The agreement also covers the migration of the company’s connectivity with international ticketing joint... Source: RealWire
eProseed will participate as a Supporting Partner in the 11th MENA Regulatory Summit on February 5th & 6th in Dubai, United Arab Emirates.
The summit will cover the main topical challenges faced by the regulatory authorities and the GRC community, a debate in which eProseed has a pivotal role to play as the publisher of FSIP, a comprehensive financial supervision solution dedicated to Central Banks, Financial Regulators and Supervisory Authorities.
The 11th MENA Regulatory Summit will take place in Dubai, UAE, in association with the Dubai Financial Services Authority (DFSA) and under the patronage of H.E.
Sultan bin Saeed Al Mansouri, the UAE Minister of Economy.
Formerly known as the GCC Regulators' Summit, the event has been renamed in an effort to ensure the utmost involvement of the governance, risk and compliance (GRC) community across the MENA (Middle East and North Africa) region, and to expand the dialogue to neighboring countries that share the same topical risk challenges and regulatory outlook.
"With increasing demands from many international regulatory bodies, financial supervisory authorities are required to monitor the compliance of their financial institutions against numerous new national and international requirements.
In the MENA region, the recent macroeconomic developments have also triggered an unprecedented demand for collection of high precision data at high frequency from all financial institutions to support a better risk based supervision", comments Geoffroy de Lamalle, Chief Executive Officer of eProseed.
MENA: an increasing role in global compliance and combating financial crime
The 11th MENA Regulatory Summit will be attended and supported by regional and international regulators, financial services professionals, law practitioners, advisors and market players.
The participants will highlight the recent macroeconomic developments in the MENA region including the US election, Brexit aftermath, regional regulatory responses to the financial crisis, the digital revolution in financial services, block chain technology, and crowd funding.
The speakers will set the landscape for international anti-financial crime trends, FATF perspective on terrorist financing and emergent types of financial crimes, and the dangers of withdrawal of correspondent banking relationships. Panelists will also discuss trade-based money laundering and trade finance activities, compliance culture, business conduct, business ethics, and compliance conflicts.
eProseed, the Solution Provider for Financial Supervision
Leveraging the proven expertise in developing and implementing end-to-end business solutions based on Oracle's world-class software technology stack and a close collaboration with major Financial Institutions and Regulators, eProseed has developed eProseed Financial Supervision Insight Platform (FSIP), an end-to-end financial supervision solution dedicated to Central Banks, Financial Regulators and Supervisory Authorities.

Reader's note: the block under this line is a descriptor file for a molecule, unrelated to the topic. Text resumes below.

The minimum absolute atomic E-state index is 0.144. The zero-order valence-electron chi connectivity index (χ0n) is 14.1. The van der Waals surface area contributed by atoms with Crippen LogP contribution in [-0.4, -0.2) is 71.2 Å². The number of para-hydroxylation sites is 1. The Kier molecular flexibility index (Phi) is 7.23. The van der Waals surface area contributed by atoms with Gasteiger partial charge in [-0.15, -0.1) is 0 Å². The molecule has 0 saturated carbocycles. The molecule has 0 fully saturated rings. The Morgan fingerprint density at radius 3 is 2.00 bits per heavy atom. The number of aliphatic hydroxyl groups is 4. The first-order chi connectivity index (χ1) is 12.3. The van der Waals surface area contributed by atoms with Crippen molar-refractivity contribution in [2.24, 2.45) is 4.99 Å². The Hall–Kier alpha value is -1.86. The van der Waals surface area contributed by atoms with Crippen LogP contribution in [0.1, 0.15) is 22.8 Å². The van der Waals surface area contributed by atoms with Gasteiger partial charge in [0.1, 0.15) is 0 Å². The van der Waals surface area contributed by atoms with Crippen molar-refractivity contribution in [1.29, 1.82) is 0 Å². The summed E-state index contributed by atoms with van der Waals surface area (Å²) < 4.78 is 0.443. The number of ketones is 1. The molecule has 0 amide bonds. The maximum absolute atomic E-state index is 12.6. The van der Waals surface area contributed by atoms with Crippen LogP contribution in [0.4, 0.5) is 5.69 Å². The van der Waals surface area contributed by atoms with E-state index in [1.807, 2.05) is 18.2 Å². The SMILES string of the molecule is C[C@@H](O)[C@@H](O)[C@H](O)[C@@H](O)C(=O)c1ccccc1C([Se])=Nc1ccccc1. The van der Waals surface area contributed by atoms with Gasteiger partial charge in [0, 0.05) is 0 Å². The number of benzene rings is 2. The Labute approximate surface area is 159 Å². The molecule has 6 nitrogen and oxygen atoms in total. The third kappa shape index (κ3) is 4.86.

"In essence, eProseed FSIP is a comprehensive, highly agile, and plug-and-play financial supervision solution, enabling efficient and pro-active collection of high precision data at high frequency from all financial institutions, as well as automating and integrating all regulatory and supervisory functions in one single software solution", says Geoffroy de Lamalle.
eProseed is an ICT services provider and a software publisher. Honored with 8 Oracle ACE Directors and 14 Oracle Excellence Awards in the last 7 years, eProseed is an Oracle Platinum Partner with in-depth expertise in Oracle Database, Oracle Fusion Middleware and Oracle Engineered Systems.
eProseed’s portfolio of business applications and business accelerators is built on state-of-the-art, reliable technologies and sound knowledge of today’s challenges, developed and maintained with the highest standards in mind.
Comprehensive training and support are provided by eProseed’s experts for both applications and underlying technologies.
Headquartered in Luxembourg, in the heart of Europe, eProseed has offices in Beirut (LB), Brussels (BE), Dubai (AE), London (UK), New York (USA), Porto (PT), Riyadh (SAU), Sydney (AU), and Utrecht (NL).
At least 32 people died in the Brussels attack and about 130 in the attack in Paris. The suit alleges that Twitter has violated, and continues to violate, the U.S.
The plaintiffs are asking for a jury trial and monetary damages to be determined at trial. Twitter did not reply to a request for comment. “Twitter’s social media platform and services provide tremendous utility and value to ISIS as a tool to connect its members and to facilitate the terrorist group’s ability to communicate, recruit members, plan and carry out attacks, and strike fear in its enemies,” the suit alleges. “ISIS has used Twitter to cultivate and maintain an image of brutality, to instill greater fear and intimidation, and to appear unstoppable ...” The lawsuit also contends that specifically for the Brussels and Paris attacks, ISIS used Twitter to issue threats, as well as to announce and celebrate the attacks. The lawsuit was filed by the family of siblings Alexander Pinczowski and Sascha Pinczowski, who were killed in Brussels, and the family of Nohemi Gonzalez, who was killed in Paris. Last year, another lawsuit was filed by Gonzalez’s father against Twitter, Facebook and YouTube for allegedly knowingly allowing ISIS to “use their social networks as a tool for spreading extremist propaganda, raising funds and attracting new recruits.” In December, the families of three victims of the June shooting at the Pulse nightclub in Orlando, Florida, sued Facebook, Twitter and Google, the owner of YouTube, for allegedly ”providing support to the Islamic State.” Forty-nine people were killed in the attack. The question, if either case goes to trial, is whether a social network can be held responsible for the actions of any of its users. “While I certainly can sympathize with the families, it’s hard for me to see how Twitter can be held responsible for the rise of ISIS and their terror activities,” said Dan Olds, an analyst with OrionX. “Let’s imagine the world a few decades ago, before the internet. Would someone try to hold AT&T responsible for criminal activities that were planned over the telephone? Or is the printing press manufacturer responsible for magazines that encourage terrorism that were printed using presses they built and sold? “ In response to the attacks, Twitter took steps to prevent terrorists from using its network. In August, the company reported that in the previous six months, it had suspended 235,000 accounts for violating its policies related to the promotion of terrorism. That was in addition to 125,000 accounts that been suspended since mid-2015, bringing the total number of terrorist-related suspended accounts to 360,000. “We strongly condemn these acts and remain committed to eliminating the promotion of violence or terrorism on our platform,” the company said in a blog post at the time. Judith Hurwitz, an analyst with Hurwitz & Associates, said it would be a significant challenge for Twitter to keep terrorists completely off its site. “Perhaps Twitter could do a better job identifying users who are terrorists,” she said, saying the company would likely need advanced machine learning tools to weed out the bad players. “Of course, it would have to be advanced… Remember that terrorists are very good at adapting.